Tunis fashion fest combats flagging textile industry

Tunis fashion fest combats flagging textile industry

GAMMARTH, Tunisia - Agence France-Presse
Tunis fashion fest combats flagging textile industry

Designers presented their creations at the first Tunis Fashion Festival. AFP photo

As designers unveiled their latest creations at a first Tunis fashion show, experts from Tunisia’s embattled textile sector studied ideas to revive a flagging industry.

“Our main goal is to enhance the sector’s image and offer a welcoming place for people to swap ideas on how to start partnerships ... and encourage new creative talent,” said Samir Ben Abdallah, organizer of last week’s festival.

At the two-day event, models decked out in creations of young Tunisian designers strutted their stuff in front of international industry experts, artists and fashion addicts. But in the conference halls, talk turned to the economy, as the Tunisian textile and clothing sector has been badly hit by the financial crisis sweeping its main clients, notably France.

Combined with the climate of insecurity that followed Tunisia’s January 2011 revolution, foreign investors have proved reluctant to plough fresh funds into the country.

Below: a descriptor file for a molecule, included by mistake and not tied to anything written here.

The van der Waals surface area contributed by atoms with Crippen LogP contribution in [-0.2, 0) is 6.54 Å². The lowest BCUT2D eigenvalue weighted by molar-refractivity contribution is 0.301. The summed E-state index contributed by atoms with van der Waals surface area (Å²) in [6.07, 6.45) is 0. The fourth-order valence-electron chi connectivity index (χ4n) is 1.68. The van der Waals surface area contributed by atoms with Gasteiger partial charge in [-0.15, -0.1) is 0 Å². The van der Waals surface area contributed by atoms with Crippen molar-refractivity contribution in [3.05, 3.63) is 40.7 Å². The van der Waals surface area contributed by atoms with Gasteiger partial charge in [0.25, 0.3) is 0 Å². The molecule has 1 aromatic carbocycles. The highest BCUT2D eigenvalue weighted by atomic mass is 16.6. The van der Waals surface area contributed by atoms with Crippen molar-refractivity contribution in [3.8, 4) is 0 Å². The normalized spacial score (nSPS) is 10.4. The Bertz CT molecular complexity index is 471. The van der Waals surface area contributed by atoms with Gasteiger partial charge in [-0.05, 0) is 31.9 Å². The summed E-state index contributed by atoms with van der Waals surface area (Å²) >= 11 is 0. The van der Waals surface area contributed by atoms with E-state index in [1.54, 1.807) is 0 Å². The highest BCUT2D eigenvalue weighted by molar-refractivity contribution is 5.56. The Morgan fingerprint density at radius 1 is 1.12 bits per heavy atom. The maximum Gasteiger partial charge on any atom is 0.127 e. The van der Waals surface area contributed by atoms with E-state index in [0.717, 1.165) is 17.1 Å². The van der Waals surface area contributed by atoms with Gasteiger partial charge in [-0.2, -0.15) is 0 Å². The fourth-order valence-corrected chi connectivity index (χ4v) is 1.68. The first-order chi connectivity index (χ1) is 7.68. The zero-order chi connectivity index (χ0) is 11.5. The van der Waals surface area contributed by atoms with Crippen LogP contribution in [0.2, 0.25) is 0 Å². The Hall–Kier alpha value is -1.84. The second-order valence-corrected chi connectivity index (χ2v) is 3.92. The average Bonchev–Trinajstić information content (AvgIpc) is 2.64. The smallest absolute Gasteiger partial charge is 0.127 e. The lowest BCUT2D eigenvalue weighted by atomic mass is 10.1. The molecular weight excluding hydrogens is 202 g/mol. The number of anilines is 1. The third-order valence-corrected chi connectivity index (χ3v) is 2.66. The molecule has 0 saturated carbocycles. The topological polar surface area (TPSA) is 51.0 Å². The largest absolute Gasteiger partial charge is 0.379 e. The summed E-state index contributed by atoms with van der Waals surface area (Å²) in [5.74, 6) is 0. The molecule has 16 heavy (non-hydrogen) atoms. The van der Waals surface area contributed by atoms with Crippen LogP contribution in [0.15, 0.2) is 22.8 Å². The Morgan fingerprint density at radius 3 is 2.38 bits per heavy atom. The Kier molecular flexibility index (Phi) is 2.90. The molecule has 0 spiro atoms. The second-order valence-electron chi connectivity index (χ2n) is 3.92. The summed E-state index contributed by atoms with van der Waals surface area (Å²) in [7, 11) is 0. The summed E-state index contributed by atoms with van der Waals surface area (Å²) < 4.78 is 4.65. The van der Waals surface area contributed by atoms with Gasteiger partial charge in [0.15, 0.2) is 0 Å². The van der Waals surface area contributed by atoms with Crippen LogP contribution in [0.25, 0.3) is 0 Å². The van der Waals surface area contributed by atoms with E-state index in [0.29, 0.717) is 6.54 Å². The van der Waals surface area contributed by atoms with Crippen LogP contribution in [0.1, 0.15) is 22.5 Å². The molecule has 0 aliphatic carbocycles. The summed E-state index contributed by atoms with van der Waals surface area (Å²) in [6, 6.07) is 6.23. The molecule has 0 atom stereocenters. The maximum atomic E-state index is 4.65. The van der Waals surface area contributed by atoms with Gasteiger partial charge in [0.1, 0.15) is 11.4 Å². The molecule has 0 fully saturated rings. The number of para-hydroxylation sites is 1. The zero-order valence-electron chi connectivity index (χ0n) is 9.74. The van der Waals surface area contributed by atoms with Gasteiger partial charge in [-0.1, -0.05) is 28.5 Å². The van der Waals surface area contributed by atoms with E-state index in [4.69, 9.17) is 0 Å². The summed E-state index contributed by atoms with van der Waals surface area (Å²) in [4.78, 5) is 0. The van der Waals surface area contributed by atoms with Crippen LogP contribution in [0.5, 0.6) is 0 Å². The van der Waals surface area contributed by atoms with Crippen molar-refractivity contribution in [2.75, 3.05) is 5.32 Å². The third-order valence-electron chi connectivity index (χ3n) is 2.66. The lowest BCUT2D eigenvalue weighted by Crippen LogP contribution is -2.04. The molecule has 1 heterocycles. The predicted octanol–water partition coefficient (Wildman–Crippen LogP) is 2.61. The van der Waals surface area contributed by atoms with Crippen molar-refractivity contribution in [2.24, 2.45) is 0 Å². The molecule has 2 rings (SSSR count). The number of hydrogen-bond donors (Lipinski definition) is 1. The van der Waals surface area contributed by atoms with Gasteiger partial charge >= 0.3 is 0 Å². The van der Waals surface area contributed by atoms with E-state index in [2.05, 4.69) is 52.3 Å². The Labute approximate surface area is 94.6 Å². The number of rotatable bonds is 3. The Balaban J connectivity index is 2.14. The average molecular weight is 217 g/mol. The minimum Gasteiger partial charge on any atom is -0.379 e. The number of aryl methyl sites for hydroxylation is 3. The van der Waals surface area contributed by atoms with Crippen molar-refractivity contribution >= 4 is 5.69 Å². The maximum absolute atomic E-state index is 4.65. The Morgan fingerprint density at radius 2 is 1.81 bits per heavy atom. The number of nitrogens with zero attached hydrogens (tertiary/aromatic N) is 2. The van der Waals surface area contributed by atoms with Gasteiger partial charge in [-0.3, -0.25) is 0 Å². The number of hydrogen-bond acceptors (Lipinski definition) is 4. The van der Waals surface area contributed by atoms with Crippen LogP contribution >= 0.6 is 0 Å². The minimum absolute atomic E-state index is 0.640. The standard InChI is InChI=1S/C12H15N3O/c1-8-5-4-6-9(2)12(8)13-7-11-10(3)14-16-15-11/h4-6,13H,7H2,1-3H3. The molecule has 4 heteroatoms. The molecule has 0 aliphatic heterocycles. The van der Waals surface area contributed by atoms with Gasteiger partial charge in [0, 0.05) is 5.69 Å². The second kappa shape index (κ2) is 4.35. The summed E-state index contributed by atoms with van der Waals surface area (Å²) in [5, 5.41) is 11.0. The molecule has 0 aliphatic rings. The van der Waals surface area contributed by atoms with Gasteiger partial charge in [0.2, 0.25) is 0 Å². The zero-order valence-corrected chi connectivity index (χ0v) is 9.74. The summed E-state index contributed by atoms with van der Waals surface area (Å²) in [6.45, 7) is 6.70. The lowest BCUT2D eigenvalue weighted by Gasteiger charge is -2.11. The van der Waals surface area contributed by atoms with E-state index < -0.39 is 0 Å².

“A handful of foreign investors are prepared to launch projects here, but they are waiting to see stability return to the streets,” Samir Houet, director general of the Technical Center of Textiles (CETTEX), told AFP.

Around 70 Tunisian textiles firms have had to shut their doors since the revolution, he said.
The industry’s current structure has added fresh challenges, with Tunisia failing to keep up with changes in the sector, such as cheaper labor costs and fluctuations in demand from Europe.

‘Industry is very fragile’

“The industry in Tunisia is in a very fragile state today. Its main handicap is its dependence on exports and its main clients who have undergone have upheavals,” said Francois-Marie Grau of France’s clothing industry union.

Out of more than 2,000 Tunisian textile and clothing businesses, 1,700 only deal in exports, basically working as sub-contractors for larger distributors. Moreover, the model has seized up, as shown by a 7.9 percent drop in exports in 2012 from the year before, according to official statistics.